Women’s Rights in Germany
Germany is one of the world’s most developed countries. In 2017, it placed fourth in the world in terms of nominal GDP and has the largest economy in the European Union. Germany’s Grundgesetz (Basic Law) declares that “women and men are equal and that the state has to promote substantive, de facto, gender equality.” Yet, Germany lags behind in making gender equality a reality. There are several important facts to know about women’s rights in Germany.

4 Facts About Women’s Rights in Germany

  1. Gender Pay Gap. The “difference in average gross hourly earnings between men and women,” also known as the gender pay gap, stood at 18% in 2020 in Germany. In comparison with the EU average of 13%, Germany places among the most unequal countries in the EU. Experts attribute the gender pay gap to differing career path choices, with females typically taking on lower-paying jobs. Further, persisting traditional gender roles in German society mean women work fewer hours in order to manage “childcare and housekeeping responsibilities.”
  2. Women’s Quota. As Germany’s previous chancellor Angela Merkel illustrated with her doctoral degree in quantum chemistry, many German women have higher education qualifications. Yet, far fewer women occupy executive-level jobs in comparison to men. Despite an upward trend in recent years, women on supervisory boards remain a clear minority with 33% in Germany’s major companies in 2018. Building off of the “30[%]voluntary quota for supervisory boards introduced in 2015,” in June 2021, Germany introduced a draft law “to impose gender mandatory quotas at its largest listed companies.” The quota specifies that “boards of German listed companies with more than three members” must have at least one female member. Furthermore, “Companies in which the federal government has a majority stake will also have a mandatory quota of 30[%]of female board members.” Nationally and internationally, people view this policy as a milestone for women in management and a message of equality in society and the workplace.
  3. STEM. In 2015, in the field of non-academic research in Germany, women accounted for just 35.4% of scientific staff members — “the second-lowest figure in the EU,” after France. According to many female scientists, these figures stem from a lack of state support, such as too few childcare facilities, as well as blatant sexism and ignorance of women’s rights in Germany “by superiors who favor men.” Komm mach MINT is “a nationwide network of women in [STEM]” that aims to encourage young women to consider careers in STEM and thereby increase female representation in STEM professions in Germany. The network came about in 2008 and receives annual support of €3.2 million from the Federal Ministry of Education and Research.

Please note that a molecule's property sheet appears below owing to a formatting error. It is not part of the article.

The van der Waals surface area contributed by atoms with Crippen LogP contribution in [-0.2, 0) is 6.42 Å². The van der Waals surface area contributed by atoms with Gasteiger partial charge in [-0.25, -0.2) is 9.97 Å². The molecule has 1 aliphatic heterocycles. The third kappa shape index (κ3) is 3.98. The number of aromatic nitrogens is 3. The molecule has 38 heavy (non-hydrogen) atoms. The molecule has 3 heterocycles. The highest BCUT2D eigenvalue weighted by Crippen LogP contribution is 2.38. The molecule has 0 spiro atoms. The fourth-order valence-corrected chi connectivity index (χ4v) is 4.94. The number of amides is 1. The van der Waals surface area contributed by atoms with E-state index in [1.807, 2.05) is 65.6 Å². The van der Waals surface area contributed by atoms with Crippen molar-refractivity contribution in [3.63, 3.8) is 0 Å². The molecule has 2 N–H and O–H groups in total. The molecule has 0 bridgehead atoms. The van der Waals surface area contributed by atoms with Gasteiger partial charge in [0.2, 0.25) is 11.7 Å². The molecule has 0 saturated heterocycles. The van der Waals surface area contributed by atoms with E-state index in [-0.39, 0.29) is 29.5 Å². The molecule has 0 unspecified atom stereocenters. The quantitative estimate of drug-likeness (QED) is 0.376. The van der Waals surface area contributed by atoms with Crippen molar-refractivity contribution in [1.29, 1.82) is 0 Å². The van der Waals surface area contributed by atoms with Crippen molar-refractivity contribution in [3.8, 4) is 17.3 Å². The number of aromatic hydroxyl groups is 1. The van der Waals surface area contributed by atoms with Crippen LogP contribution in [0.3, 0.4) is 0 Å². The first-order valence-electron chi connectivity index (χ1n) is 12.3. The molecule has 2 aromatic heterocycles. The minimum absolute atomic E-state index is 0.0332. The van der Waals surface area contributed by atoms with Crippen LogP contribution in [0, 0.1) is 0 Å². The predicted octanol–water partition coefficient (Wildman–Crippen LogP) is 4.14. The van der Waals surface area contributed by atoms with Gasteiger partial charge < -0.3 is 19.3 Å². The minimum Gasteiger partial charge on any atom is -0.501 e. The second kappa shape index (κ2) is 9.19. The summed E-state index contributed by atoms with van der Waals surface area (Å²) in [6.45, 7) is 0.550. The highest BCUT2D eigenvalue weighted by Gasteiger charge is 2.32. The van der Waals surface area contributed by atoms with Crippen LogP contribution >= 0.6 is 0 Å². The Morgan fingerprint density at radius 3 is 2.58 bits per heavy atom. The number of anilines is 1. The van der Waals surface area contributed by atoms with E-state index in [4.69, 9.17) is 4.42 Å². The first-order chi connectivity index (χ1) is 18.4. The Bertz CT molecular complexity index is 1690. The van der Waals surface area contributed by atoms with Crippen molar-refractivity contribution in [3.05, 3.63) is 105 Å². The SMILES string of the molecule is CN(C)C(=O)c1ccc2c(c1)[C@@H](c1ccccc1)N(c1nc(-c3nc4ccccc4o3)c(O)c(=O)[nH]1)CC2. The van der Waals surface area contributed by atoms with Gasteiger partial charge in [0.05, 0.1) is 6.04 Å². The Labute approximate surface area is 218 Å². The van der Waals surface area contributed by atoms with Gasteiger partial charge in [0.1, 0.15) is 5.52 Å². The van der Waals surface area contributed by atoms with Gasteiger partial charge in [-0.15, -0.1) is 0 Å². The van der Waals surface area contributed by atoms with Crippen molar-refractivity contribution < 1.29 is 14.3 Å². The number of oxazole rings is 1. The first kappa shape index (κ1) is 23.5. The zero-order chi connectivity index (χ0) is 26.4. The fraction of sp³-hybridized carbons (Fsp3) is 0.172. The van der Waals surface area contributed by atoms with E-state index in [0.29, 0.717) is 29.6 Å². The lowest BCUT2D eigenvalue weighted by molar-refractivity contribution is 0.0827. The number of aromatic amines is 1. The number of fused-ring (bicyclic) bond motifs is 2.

4. Domestic Violence. According to a survey that the Federal Ministry of Family Affairs, Senior Citizens, Women and Youth (BMFSFJ) conducted, “every fourth woman in Germany has experienced domestic violence at least once in her life.” In 2002, Germany put into law the Protection Against Violence Act, allowing the “police to take immediate and pre-judicial measures to protect” women from their perpetrators. Further, the national Hilfetelefon “Gewalt gegen Frauen” (Violence against Women helpline), established in 2013, offers 24/7 support to support women affected by violence. In 2021, the hotline had about 81,600 callers and managed to help and support about 29,500 violence-affected people.

Looking Ahead

While gender quality oftentimes appears as an arduous issue to tackle, Germany is taking the right steps with national legislation for female representation in supervisory positions, initiatives to connect young women with STEM careers and providing national and immediate support for female victims of domestic violence. Should these policies live up to their potential, improved rights for women in Germany would manifest in an increase in GDP from €1.95 trillion to €3.15 trillion by 2050.

Pauline Lützenkirchen
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